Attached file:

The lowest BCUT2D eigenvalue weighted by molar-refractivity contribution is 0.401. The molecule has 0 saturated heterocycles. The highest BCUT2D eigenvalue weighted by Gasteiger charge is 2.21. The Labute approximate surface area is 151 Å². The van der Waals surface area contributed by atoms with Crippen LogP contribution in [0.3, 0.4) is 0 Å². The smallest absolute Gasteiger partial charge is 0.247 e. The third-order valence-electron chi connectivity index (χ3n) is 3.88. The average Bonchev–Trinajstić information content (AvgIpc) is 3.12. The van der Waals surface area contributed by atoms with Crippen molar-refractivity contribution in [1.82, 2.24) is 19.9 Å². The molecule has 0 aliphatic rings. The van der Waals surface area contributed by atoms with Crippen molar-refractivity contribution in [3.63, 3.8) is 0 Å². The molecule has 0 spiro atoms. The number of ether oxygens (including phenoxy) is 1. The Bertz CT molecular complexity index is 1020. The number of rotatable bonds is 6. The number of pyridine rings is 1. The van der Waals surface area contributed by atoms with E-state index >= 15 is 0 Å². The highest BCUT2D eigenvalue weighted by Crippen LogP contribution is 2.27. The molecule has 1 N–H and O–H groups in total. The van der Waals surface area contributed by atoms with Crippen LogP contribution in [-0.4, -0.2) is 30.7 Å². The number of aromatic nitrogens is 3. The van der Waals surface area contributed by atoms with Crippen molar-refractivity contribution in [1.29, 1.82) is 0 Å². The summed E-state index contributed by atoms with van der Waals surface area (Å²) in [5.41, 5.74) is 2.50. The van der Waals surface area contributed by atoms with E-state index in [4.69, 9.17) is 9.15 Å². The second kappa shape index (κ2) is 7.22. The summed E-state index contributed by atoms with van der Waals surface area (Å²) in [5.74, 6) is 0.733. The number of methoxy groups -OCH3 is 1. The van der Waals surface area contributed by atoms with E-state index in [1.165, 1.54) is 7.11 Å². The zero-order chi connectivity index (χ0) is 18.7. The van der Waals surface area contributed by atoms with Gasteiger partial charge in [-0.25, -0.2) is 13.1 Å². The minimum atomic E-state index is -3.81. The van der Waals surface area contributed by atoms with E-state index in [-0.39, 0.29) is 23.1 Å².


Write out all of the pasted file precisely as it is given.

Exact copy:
The lowest BCUT2D eigenvalue weighted by molar-refractivity contribution is 0.401. The molecule has 0 saturated heterocycles. The highest BCUT2D eigenvalue weighted by Gasteiger charge is 2.21. The Labute approximate surface area is 151 Å². The van der Waals surface area contributed by atoms with Crippen LogP contribution in [0.3, 0.4) is 0 Å². The smallest absolute Gasteiger partial charge is 0.247 e. The third-order valence-electron chi connectivity index (χ3n) is 3.88. The average Bonchev–Trinajstić information content (AvgIpc) is 3.12. The van der Waals surface area contributed by atoms with Crippen molar-refractivity contribution in [1.82, 2.24) is 19.9 Å². The molecule has 0 aliphatic rings. The van der Waals surface area contributed by atoms with Crippen molar-refractivity contribution in [3.63, 3.8) is 0 Å². The molecule has 0 spiro atoms. The number of ether oxygens (including phenoxy) is 1. The Bertz CT molecular complexity index is 1020. The number of rotatable bonds is 6. The number of pyridine rings is 1. The van der Waals surface area contributed by atoms with E-state index >= 15 is 0 Å². The highest BCUT2D eigenvalue weighted by Crippen LogP contribution is 2.27. The molecule has 1 N–H and O–H groups in total. The van der Waals surface area contributed by atoms with Crippen LogP contribution in [-0.4, -0.2) is 30.7 Å². The number of aromatic nitrogens is 3. The van der Waals surface area contributed by atoms with Crippen molar-refractivity contribution in [1.29, 1.82) is 0 Å². The summed E-state index contributed by atoms with van der Waals surface area (Å²) in [5.41, 5.74) is 2.50. The van der Waals surface area contributed by atoms with E-state index in [4.69, 9.17) is 9.15 Å². The second kappa shape index (κ2) is 7.22. The summed E-state index contributed by atoms with van der Waals surface area (Å²) in [5.74, 6) is 0.733. The number of methoxy groups -OCH3 is 1. The van der Waals surface area contributed by atoms with E-state index in [1.165, 1.54) is 7.11 Å². The zero-order chi connectivity index (χ0) is 18.7. The van der Waals surface area contributed by atoms with Gasteiger partial charge in [-0.25, -0.2) is 13.1 Å². The minimum atomic E-state index is -3.81. The van der Waals surface area contributed by atoms with E-state index in [-0.39, 0.29) is 23.1 Å².